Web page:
MY mother and father have been together for over 40 years now and the banter that flows between them is pretty special.
Just over eight years ago I introduced them to my girlfriend of the time and within 10 minutes they fell into a name-calling battle that Hayley (now my wife) loves to remind me of even today. Unfortunately the expression employed by my mother to describe my father isn't publishable in this family paper but needless to say was rather uncouth!
Before I go on I have to defend mum and dad – they are both fully-qualified teachers and such behaviour is reserved exclusively for familial ears (I know mum will be blushing as she reads this).
The point that I'm trying to make is that with familiarity, social norms and graces are abandoned. Had I have assumed the same tone with the future Mrs Bentley at the early stage of our courtship it's fair to say we wouldn't have got to the later stages.
Those of us that are lucky enough to still have their parents will enjoy this chat that bounces to and fro. No harm is ever intended or indeed really received by either part as it is part of the glue that keeps them sticking together.
Dad often has a turn of phrase that he loves to throw in at mum after he's forgotten to let the dog out, made a wrong turn on a road trip or drunk a special bottle of wine on a weekday night. It invariably further infuriates mum and the too-ing and fro-ing commences once again. The incendiary term is "it's a shame about the Titanic". The point being that, whatever his transgression, there is very little that can be done to change it.
As I look back on the game from Friday night, I really do feel old man Bentley's words ring in my ears. Had we held onto a scoring pass, kept hold of the ball and bulldozed over when close to the line and – most infuriatingly for the faithful – had we not piggybacked Sale up the pitch to allow them the drive from which they got the first try, the first half would have taken a very different complexion.
I know that the team will have debriefed the 'if onlys' earlier this week but, to quote the old man, "it's a shame about the Titanic".
With a monster game at Saracens coming up, there is no time to get too het up over things. Indeed, in a perverse way, the result may well galvanise the very impressive Sale squad that has so far this season been under-performing and they may yet do us a few favours as we keep pushing to get up the table.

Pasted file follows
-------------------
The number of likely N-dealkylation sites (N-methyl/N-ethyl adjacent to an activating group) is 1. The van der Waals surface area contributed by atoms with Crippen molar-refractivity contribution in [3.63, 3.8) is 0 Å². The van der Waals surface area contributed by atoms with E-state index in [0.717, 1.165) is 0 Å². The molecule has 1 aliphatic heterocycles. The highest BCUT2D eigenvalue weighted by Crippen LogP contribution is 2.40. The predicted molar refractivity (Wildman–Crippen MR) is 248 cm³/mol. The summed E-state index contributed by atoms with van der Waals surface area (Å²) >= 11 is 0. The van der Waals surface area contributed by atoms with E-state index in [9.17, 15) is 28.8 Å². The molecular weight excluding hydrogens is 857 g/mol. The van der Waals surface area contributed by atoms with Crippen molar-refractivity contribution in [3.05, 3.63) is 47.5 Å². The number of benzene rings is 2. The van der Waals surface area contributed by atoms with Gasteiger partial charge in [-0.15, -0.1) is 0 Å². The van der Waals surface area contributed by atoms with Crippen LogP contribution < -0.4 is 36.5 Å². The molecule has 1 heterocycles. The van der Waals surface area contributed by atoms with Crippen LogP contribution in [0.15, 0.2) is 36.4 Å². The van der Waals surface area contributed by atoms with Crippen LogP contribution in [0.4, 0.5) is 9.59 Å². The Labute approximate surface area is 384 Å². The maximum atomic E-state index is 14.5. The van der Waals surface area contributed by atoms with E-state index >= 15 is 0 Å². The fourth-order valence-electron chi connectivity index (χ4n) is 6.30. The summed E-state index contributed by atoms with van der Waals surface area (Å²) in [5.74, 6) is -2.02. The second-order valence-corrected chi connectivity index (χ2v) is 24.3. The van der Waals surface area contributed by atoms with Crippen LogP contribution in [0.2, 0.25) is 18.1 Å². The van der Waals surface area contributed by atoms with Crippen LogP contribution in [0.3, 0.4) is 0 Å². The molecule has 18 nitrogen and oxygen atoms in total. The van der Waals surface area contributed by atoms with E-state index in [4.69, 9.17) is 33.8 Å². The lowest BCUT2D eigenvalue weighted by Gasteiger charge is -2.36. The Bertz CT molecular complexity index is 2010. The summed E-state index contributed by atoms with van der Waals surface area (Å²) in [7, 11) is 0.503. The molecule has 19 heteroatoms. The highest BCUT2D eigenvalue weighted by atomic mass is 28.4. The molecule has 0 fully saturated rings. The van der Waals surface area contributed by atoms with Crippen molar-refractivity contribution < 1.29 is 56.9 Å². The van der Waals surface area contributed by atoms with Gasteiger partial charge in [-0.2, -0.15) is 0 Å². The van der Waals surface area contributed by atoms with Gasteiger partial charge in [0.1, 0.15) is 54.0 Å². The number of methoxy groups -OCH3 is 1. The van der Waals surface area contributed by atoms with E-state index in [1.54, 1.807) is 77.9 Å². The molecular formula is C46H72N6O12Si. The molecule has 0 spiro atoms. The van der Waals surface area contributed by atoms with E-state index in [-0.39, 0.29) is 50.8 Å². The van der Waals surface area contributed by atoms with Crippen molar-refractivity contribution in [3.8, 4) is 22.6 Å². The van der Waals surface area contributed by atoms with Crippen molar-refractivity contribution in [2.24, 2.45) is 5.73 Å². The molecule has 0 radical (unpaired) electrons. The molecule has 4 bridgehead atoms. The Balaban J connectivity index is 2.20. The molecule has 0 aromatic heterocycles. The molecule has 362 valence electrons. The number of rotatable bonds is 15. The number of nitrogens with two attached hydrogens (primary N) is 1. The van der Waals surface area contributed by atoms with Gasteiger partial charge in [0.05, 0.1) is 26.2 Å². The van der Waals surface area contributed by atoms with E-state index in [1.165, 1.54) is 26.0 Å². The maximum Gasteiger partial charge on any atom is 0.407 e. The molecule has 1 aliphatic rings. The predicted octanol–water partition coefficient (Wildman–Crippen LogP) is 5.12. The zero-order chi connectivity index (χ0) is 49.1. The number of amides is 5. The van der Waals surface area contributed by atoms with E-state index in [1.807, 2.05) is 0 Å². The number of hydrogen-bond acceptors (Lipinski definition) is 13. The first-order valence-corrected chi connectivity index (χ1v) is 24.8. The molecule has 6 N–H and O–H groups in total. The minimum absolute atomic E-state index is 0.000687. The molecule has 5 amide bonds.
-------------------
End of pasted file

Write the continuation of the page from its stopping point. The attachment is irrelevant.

It wasn't all doom and gloom at the Salford City Stadium on Friday night. Two milestones were reached by a half-back partnership that has underpinned a lot of the success we've had over the last few seasons.
With the motto semper fidelis, the Exeter Chiefs make a big point of celebrating those who have shown loyalty over a period of time and reached a certain number of appearances for the team.
In the modern game, to have played 100 league games is an achievement not to be sniffed at and I would like to tip the hat to Gareth Steenson for reaching such a prestigious landmark. 'The Music Man' remains one of the most popular boys in the squad and I for one hope he can go on to get another 100.
Somewhat overshadowing the fantastic feat of Gareth however is his diminutive partner Haydn Thomas. 'The Rat', as he is affectionately known by the boys, turned out for the Chiefs in his 150th game for the club. Unquestionably the most competitive member of the Chiefs squad I've known, what he lacks in physical stature is more than compensated for with the size of his heart. He is a man that will never lose – you may score more points than him but he won't be beaten – and is the driver that has pushed the Chiefs pack to be the dominant force it is today.
Looking to the Six Nations and all appears rather rosy for England. With a gusty win over in the Emerald Isle under their belts, Stuart Lancaster's charges will be very positive about carrying on the winning form against the lacklustre French. Three weeks ago I suggested that the game against Les Bleus at Twickenham would be the title decider and I'm not deviating from that opinion.
The French have reverted to their classic form of being the most unpredictable team in international rugby. Not many folk will have bet on them losing convincingly to Italy and then backing that up with defeat by a Welsh side in disarray – bar a fantastic tighthead prop who should be starting – well done Mitch!
I for one would not put it past them cobbling together an epic performance at HQ in a week's time and I hope England are preparing accordingly.
While we're talking international rugby, it was once again great to see five Chiefs starting for the England under-20s in Ireland. Although the result didn't go according to plan, the fact that the boys were all in the team made for great reading. The cynic in me felt that perhaps as the previous game had been played on 'home' turf in Plymouth there may be a few changes as the squad went on the road. Fortunately, I was wrong.
And finally, for the regular readers of this column who've been inundating the Express & Echo newsdesk asking for details of my matchmaking with local hero Luke McLennan and Sarah from the Sandy Park team, things didn't work out and, alas, poor Sarah is still looking for a Valentine's date. Much like the weekend gone, I think I have to admit that you can't win 'em all!
Until the next time, stay safe and enjoy your rugby.